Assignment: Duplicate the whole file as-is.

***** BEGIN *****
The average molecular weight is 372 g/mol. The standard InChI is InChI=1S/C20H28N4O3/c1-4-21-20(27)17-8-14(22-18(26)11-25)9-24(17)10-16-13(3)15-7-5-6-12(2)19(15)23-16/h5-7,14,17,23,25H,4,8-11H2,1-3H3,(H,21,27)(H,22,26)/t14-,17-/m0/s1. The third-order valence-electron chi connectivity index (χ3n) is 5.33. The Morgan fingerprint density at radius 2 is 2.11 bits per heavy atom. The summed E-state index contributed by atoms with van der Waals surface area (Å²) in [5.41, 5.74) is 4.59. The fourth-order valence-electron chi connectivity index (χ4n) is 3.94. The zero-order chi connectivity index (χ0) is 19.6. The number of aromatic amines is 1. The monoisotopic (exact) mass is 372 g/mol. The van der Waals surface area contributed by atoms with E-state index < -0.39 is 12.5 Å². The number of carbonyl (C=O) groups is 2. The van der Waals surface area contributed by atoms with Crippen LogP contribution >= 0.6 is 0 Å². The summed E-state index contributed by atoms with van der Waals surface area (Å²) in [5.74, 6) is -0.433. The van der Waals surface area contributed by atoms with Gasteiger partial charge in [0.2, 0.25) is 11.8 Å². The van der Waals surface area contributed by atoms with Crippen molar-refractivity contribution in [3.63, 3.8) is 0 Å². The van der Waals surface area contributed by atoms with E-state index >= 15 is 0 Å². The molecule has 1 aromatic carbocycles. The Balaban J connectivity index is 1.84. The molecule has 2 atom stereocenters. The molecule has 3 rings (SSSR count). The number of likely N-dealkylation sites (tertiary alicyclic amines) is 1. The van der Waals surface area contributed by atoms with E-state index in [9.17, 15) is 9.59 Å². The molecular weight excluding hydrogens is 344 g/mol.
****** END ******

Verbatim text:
The average molecular weight is 372 g/mol. The standard InChI is InChI=1S/C20H28N4O3/c1-4-21-20(27)17-8-14(22-18(26)11-25)9-24(17)10-16-13(3)15-7-5-6-12(2)19(15)23-16/h5-7,14,17,23,25H,4,8-11H2,1-3H3,(H,21,27)(H,22,26)/t14-,17-/m0/s1. The third-order valence-electron chi connectivity index (χ3n) is 5.33. The Morgan fingerprint density at radius 2 is 2.11 bits per heavy atom. The summed E-state index contributed by atoms with van der Waals surface area (Å²) in [5.41, 5.74) is 4.59. The fourth-order valence-electron chi connectivity index (χ4n) is 3.94. The zero-order chi connectivity index (χ0) is 19.6. The number of aromatic amines is 1. The monoisotopic (exact) mass is 372 g/mol. The van der Waals surface area contributed by atoms with E-state index < -0.39 is 12.5 Å². The number of carbonyl (C=O) groups is 2. The van der Waals surface area contributed by atoms with Crippen LogP contribution >= 0.6 is 0 Å². The summed E-state index contributed by atoms with van der Waals surface area (Å²) in [5.74, 6) is -0.433. The van der Waals surface area contributed by atoms with Gasteiger partial charge in [0.2, 0.25) is 11.8 Å². The van der Waals surface area contributed by atoms with Crippen molar-refractivity contribution in [3.63, 3.8) is 0 Å². The van der Waals surface area contributed by atoms with E-state index >= 15 is 0 Å². The molecule has 1 aromatic carbocycles. The Balaban J connectivity index is 1.84. The molecule has 2 atom stereocenters. The molecule has 3 rings (SSSR count). The number of likely N-dealkylation sites (tertiary alicyclic amines) is 1. The van der Waals surface area contributed by atoms with E-state index in [9.17, 15) is 9.59 Å². The molecular weight excluding hydrogens is 344 g/mol.